I was completely overwhelmed when I first stepped foot into the prison for my first day. Starting a new student placement can be intimidating at the best of times, I’m often left feeling anxious about meeting the staff, performing up to standard, not knowing enough and many of those little worries that seem to occupy your head before starting a new placement. There is certainly plenty to consider turning up on your first day so then to be turning up to a huge Victorian building which seems to dwarf even such vast city centre buildings surrounding it, complete with barbed wire running around the parameter and prison staff greeting you with a sharp eye and a pat-down, well it certainly puts things into perspective. The first day my mentor took me into the grounds and gave me the grand tour, we discussed what general day to day life is working within the prison and he soon made me feel at ease. I have to say though, it did come as a bit of a surprise when we discussed this over a coffee and he pointed out to me that the staff serving us in the café were actually inmates.

What was your daily routine like on placement? Describe an average day.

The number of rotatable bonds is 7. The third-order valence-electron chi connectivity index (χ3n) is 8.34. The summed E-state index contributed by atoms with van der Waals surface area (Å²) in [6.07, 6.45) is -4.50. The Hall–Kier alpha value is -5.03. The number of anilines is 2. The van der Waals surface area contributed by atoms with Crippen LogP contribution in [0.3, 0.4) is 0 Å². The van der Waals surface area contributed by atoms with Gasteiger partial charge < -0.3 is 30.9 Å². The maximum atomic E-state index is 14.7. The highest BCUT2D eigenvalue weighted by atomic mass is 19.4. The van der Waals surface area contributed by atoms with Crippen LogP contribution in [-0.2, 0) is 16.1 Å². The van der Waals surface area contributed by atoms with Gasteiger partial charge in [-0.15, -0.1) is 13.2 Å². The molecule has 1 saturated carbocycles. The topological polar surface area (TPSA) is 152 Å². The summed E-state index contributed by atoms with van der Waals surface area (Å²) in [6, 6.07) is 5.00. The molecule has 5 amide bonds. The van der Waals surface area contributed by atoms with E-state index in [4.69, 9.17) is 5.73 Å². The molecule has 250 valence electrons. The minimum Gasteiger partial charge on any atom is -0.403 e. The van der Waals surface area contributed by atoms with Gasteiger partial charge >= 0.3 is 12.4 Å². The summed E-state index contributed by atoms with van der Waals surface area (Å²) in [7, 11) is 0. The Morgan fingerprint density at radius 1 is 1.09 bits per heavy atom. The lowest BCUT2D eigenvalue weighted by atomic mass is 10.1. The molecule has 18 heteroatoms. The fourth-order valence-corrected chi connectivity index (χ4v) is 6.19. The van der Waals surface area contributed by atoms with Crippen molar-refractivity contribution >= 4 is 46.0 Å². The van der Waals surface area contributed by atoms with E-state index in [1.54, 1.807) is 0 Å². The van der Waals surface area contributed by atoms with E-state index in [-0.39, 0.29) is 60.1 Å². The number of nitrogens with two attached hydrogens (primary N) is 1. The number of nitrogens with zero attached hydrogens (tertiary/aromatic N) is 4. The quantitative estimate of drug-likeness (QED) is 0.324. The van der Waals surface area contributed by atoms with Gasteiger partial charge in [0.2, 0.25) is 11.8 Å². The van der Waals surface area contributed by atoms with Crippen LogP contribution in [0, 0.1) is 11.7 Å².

There was no real average day within the prison, this was one factors I particularly enjoyed about the placement! There are three main areas to work and these are on reception, on the health care unit and on inpatients. The role is vastly different on all three which was fantastic for bringing variety to the role as nurses were rotated throughout the week. On reception we would take care of the medications for all inmates leaving for court or being transferred out and we would medically ‘fit’ them for departure, we would then also take care of all inmates being transferred in, this was the really interesting part. We would conduct an assessment with the patient discussing their past medical history, recording observations, their general contact details, the reason they have come to prison, their mental health, health promotion advice and some screening tools, this was their first point of contact with the medical team so there is usually a fair amount to cover and they would have a follow up within the first 72 hours to once again check in on them and discuss anything they may need to add since their first assessment. A day on the health care unit would consist of giving the meds for a specified wing (which could often take hours with the cocktail of meds some inmates are on) and then reporting back to the health care unit to complete the clinics for the day. There was an afternoon clinic and a morning clinic within this prison and these would often be clinically very similar to a GP surgery clinic. There would be many different health professionals running specialist clinics also such as psychiatric, counselling, smoking cessation, sexual health, BBV, dentistry, optometry and more, just as you’d expect to see in the community. The inpatient unit was quite different all together as these were the extremely vulnerable patients, it mainly consisted of mental health nurses and prison officers who were specialised to deal with the kind of inmate that presented in the unit. It was nothing like what I could have imagined, with huge solid metal doors, no windows, rooms without anything at all inside, no real equipment and it seemed to be constantly deafening with lots of screams and shouts from inmates. On top of all this there was the emergency response radio one nurse would have responsibility for, this would be used to request emergency medical first response. While I was on placement I attended these calls for a range of incidents such as fights, overdoses, inmates high on illicit drugs, cardiac and respiratory disturbances and mental health crises.